Are Long-Distance Relationships Worth It?


Sara Northgard, Editor/Journalist

Couples break-up, people fall out of love. It happens every day.

However, some relationships beat all odds. Long-distance relationships—like any other relationship—take maturity and responsibility. When students go to separate colleges after high school, they may feel their relationship threatened by the long miles in between. While this is true in some cases, according to Inspiring Tips—a blog based on relationships—only 40% of couples in long-distance relationships break up.

Overcoming the miles between you and your partner is undoubtedly difficult; however, studies have shown that distance can improve communication in the relationship. A psychology study by University of Denver showed couples who’ve endured the distance believe their relationships will last longer than those who haven’t. Women, unlike men, are more capable of adjusting to long-distance relationship, a 1994 study concluded. These types of relationships aren’t uncommon either, with nearly 75% of couples having attempted some sort of long-distance relationship.

Curious as to how long-distance relationships affect students and faculty here at BHS, I talked to one of our own—Mr. Malossi.

Mr. Malossi has been with his wife since his senior year (her junior year) of high school. Post-graduation, the two of them decided to stay together, despite the 1-hour-42 minutes distance between them.

Mr. Malossi cites “Lots of phone calls. Hundreds and hundreds of dollars worth of long-distance phone calls, which you kids won’t understand because they don’t charge extra for long distance anymore! Stay off my lawn!!”

Before cell phone networks had unlimited calls and data, couples who attempted long-distance relationships suffered large phone bills due to the number of phone calls, the distance between, and the time the calls lasted. Fortunately for Mr. and Mrs. Malossi, the money spent was worth it, and they got married and had two children.

“Many, many of those calls were spent in tears–on her end, of course,” Mr. Malossi said. “I’m 100% macho and don’t have tear ducts. However, it’s tough sometimes.”

Unfortunately, some couples aren’t so lucky. A 2006 online study concluded that most long-distance-surviving couples break up within three months of reuniting. When couples are apart, they are faced with temptation to cheat. Often, these couples develop personal changes that aren’t compatible with each other once they reunite. Even if the couple loves each other, it may be hard to be together due to the separation they had faced previously. Environment changes us, and those changes may not benefit our relationship.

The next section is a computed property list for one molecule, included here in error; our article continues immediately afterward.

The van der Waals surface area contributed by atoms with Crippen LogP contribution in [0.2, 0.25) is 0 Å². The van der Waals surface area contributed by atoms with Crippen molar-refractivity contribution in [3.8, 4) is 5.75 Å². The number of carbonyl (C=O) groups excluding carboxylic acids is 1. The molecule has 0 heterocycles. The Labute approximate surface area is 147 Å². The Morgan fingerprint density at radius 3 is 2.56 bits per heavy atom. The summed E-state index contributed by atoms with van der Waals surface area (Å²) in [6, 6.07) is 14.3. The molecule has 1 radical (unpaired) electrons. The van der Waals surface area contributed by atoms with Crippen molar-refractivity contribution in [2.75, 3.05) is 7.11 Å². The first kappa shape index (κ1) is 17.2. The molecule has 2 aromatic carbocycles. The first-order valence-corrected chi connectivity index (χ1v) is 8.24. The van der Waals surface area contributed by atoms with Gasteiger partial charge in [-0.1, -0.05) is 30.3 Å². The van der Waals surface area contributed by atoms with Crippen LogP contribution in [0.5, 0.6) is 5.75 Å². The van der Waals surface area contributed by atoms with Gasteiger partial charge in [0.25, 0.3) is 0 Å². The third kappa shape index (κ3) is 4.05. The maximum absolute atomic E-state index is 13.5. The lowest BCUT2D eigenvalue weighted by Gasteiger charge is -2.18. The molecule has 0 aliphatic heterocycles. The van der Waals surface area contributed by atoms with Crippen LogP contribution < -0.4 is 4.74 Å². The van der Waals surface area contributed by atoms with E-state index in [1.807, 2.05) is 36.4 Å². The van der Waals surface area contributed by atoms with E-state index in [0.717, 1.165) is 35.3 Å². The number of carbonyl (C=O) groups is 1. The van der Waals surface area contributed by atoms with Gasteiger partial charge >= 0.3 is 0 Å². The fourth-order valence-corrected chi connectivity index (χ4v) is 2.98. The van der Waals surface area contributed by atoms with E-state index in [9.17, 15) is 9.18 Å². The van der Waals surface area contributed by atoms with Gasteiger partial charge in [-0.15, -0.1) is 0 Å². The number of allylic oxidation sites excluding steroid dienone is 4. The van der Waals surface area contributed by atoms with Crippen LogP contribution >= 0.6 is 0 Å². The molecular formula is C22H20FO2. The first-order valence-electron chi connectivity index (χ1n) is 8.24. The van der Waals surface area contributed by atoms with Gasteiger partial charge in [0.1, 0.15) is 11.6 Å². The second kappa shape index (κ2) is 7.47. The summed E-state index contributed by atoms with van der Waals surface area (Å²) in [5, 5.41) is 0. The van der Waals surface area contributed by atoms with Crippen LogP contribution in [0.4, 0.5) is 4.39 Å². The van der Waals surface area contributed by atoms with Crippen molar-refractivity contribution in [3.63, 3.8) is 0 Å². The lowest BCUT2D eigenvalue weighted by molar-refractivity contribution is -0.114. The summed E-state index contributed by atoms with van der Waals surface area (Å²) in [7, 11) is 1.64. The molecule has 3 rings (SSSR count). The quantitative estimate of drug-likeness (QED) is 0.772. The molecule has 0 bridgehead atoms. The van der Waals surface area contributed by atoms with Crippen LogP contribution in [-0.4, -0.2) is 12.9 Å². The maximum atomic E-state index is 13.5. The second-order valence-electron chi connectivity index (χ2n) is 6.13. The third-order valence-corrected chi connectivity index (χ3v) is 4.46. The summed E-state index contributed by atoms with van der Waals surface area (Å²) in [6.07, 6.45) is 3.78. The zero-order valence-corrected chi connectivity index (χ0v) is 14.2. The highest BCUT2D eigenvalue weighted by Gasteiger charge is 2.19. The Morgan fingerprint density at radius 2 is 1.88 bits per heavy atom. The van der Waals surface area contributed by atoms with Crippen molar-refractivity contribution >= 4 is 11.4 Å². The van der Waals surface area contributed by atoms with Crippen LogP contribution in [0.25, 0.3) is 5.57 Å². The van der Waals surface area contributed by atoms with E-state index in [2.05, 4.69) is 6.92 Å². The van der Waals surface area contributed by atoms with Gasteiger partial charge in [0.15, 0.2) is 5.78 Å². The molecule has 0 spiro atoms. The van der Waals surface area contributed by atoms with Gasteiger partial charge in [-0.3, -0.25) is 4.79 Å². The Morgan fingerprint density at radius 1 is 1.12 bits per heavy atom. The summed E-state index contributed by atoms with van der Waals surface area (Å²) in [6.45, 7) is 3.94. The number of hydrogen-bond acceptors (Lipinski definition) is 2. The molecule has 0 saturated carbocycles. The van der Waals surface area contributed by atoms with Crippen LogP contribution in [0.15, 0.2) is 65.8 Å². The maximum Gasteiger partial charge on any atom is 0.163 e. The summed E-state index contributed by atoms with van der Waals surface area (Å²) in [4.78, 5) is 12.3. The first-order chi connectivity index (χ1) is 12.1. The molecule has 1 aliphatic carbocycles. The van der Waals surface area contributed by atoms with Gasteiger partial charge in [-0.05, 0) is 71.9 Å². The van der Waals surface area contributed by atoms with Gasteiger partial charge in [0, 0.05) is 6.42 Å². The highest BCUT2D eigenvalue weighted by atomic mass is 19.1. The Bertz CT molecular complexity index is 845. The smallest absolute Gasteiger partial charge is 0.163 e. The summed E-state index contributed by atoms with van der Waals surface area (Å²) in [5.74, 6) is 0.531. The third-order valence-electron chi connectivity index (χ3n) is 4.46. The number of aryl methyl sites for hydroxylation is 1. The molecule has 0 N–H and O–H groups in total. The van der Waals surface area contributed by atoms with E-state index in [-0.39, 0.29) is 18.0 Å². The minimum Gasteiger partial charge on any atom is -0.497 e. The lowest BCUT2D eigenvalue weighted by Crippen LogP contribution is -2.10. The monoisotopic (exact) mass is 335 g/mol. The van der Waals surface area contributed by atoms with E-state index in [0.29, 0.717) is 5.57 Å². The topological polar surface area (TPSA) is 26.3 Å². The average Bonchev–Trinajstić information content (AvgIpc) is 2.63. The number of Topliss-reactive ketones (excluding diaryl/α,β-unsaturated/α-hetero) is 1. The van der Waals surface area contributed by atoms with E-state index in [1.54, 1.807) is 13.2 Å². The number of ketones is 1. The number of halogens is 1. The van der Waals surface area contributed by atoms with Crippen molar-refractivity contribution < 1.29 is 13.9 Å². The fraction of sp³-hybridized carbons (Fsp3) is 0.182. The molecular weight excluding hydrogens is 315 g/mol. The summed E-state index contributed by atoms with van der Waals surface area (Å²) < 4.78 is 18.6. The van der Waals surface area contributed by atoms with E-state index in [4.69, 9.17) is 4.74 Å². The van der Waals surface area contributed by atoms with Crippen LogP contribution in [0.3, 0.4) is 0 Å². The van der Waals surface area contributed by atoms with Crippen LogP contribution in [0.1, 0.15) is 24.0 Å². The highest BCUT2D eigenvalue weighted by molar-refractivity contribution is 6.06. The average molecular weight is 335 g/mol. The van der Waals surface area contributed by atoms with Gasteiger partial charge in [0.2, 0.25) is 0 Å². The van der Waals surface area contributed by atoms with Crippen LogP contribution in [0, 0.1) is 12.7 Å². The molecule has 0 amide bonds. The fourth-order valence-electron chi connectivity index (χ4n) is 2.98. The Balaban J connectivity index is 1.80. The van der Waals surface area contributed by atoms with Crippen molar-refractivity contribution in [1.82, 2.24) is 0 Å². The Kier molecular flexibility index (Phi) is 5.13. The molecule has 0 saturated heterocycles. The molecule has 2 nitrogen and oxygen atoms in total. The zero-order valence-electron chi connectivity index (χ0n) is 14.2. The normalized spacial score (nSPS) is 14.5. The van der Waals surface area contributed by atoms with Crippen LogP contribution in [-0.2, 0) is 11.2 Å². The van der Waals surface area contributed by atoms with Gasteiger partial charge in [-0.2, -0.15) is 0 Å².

So how does one beat the odds?

According to the magazine Psychology Today, communication is key. Talk about the otherwise “boring details” like what you ate for dinner, or where you went that day. You also shouldn’t rely solely on technology. The magazine suggests keeping something tangible from your partner, such as a t-shirt or a blanket, instead of continuously FaceTiming. So ditch the phones once in a while.

Trusting your partner is important, too. No-one likes a clinger, and even though you two may be miles apart, constantly texting and calling because you’re worried or lonely is not ideal. And remember, don’t put your life on hold. People change, and that’s okay. You can try to make your relationship work, and hopefully, it does, but sometimes, it won’t. Allow yourself to experience life; don’t miss out on parties because your partner doesn’t want you to go.

Believe in your relationship, because as Mr. Malossi so wisely said, “Absence makes the heart grow fonder–unless it doesn’t.”